Gallbladder Post-Op Instructions
Laparoscopic Cholecystectomy (Gallbladder) Post Op Instructions
These post-operative instructions are provided for our patient’s convenience.
If you have a large white gauze dressing covering your wounds, these may be removed the day following surgery. Underneath will be small white steri-strips or dermabound. These should be left alone. The steri-strips usually fall off by themselves within two weeks of surgery and the dermabound will just disappear. If you have had a SILS procedure your dressing will have a date written on it and you may remove it then. Do not attempt to remove any staples or sutures that are in place until you return to see the doctor. It is not unusual to have firmness underneath the incision. This will gradually disappear in time. You may gently shower the day after surgery. Try not to remove the white steri-strips. You may take a tub bath 7 days after surgery.
Following your surgery you should gradually increase your dietary intake. Begin with a bland type of diet, such as chicken noodle soup, crackers, Gatorade or tea, and gradually work your way up to a normal diet. Following cholecystectomy, there are no dietary restrictions, but it is a good idea to avoid very greasy or spicy foods for two weeks.
When you first get home from the hospital, it is important that you get up and move around your house. Walking up stairs is acceptable. For the first week you should avoid any strenuous physical activity. Walking short distances for exercise is acceptable. Do not drive for at least 3-5 days after surgery. You should not drive if you have taken any prescription pain medication within the previous 24 hours. Most patients return to work within 4-7 days. During the second week, you should continue to walk and may do light jogging exercises. Do not lift anything greater than 15-20 lbs. for at least two weeks. Following this two week period, you may gradually increase your activities using common sense. However, you should avoid any physical activity that might make your incision sore – this would include lifting heavy objects, moving furniture, pulling on the lawnmower, etc. These activities should be avoided for four weeks following surgery. You may resume normal sexual activity when you find it comfortable.
You should resume all your home medications with the exception of aspirin or other anti-coagulants. Aspirin and other anti-coagulants should be discontinued for at least one week following surgery, unless other arrangements have been made with your doctor.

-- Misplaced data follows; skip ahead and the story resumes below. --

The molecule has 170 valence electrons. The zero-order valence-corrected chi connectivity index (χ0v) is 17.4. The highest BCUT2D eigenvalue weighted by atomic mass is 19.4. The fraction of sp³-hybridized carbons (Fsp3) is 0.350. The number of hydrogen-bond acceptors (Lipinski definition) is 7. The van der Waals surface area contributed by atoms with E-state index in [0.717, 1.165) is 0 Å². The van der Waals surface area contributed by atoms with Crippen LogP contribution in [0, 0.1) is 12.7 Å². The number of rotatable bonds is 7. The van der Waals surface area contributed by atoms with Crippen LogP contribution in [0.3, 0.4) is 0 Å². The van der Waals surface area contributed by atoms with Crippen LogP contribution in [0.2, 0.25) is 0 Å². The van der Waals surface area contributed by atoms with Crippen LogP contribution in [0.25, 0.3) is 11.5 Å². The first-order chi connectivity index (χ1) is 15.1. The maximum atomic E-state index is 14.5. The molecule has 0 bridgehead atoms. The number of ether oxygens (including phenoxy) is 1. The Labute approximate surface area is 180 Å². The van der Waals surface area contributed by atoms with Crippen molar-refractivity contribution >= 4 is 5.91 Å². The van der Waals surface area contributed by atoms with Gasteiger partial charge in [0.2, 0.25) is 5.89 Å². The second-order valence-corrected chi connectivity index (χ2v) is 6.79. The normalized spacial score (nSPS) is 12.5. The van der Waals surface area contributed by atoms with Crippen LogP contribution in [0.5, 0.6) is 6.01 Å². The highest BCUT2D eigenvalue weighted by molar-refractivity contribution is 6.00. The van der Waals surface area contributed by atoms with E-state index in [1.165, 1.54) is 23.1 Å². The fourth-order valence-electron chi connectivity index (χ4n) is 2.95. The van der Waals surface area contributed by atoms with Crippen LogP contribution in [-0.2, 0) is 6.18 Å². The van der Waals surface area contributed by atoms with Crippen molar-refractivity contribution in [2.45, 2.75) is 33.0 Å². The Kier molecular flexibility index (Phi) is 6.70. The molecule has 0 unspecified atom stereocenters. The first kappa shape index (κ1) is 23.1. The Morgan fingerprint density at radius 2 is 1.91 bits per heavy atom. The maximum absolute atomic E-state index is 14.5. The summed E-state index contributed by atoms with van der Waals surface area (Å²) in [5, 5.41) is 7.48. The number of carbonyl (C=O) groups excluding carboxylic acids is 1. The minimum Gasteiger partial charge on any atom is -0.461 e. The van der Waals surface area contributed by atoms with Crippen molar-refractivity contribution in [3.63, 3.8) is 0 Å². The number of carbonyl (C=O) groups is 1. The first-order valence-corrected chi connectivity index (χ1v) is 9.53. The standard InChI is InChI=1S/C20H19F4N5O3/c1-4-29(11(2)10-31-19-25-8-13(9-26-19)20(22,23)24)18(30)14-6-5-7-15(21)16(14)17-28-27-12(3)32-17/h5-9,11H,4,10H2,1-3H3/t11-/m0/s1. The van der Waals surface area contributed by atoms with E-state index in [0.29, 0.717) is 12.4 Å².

Follow up Visit
Normally the hospital or surgery center will set up your follow up appointment, if not please feel free to call our office. We usually like to see you 3 weeks after your surgery. Please do not leave the Waco area for 1 week following your surgery. That way, should you have any problems, you are close to your surgeon.
Please use the prescription for pain medication given to you at the time of discharge. Be sure to take narcotic pain medication with food so as not to upset your stomach. Should you experience nausea in the post-operative period, this is usually related to pain medication and can be treated by stopping the pain medication and beginning to use over the counter pain relief. Do not drive while you are taking a prescription pain medication.
It is not unusual for people who have had laparoscopic cholecystectomy to experience muscular pain in the region of their puncture wounds under the ribs. This pain can sometimes radiate to the back and can be confused with gallbladder pain in the early post-operative period. This usually resolves after 5-7 days and can be treated with a local heating pad. Patients having had laparoscopic cholecystectomy occasionally experience shoulder pain with is usually due to the carbon dioxide used to inflate your abdomen during surgery. This typically resolves within a few days.
Should you experience a temperature over 101 degrees or have persistent nausea or vomiting or other problems that you think need medical attention, please call us at the office.
Some people may have loose stools after meals, but this will usually get better with time. It is not unusual for patients who have had surgery and who are taking narcotic pain medication to become constipated. This should be treated by gradually increasing your activity and drinking a normal amount of water to remain hydrated. A diet high in fiber or dietary fiber supplements (e.g.: Metamucil, Fibercon, Konsyl, Citrucel) may help. In addition, you may obtain Ducolax suppositories or Fleet enemas at the drug store without a prescription and use this once or twice a day. Alternatively, a dose of Milk of Magnesia may be used.
If you have any questions or problems, during normal business hours 8:00am-5:00pm, please call Dr Todd A. Moffatt’s office at (254) 230-1234. If you are having a problem after hours, please call our office and press 2 to leave a message. Someone will return your call promptly.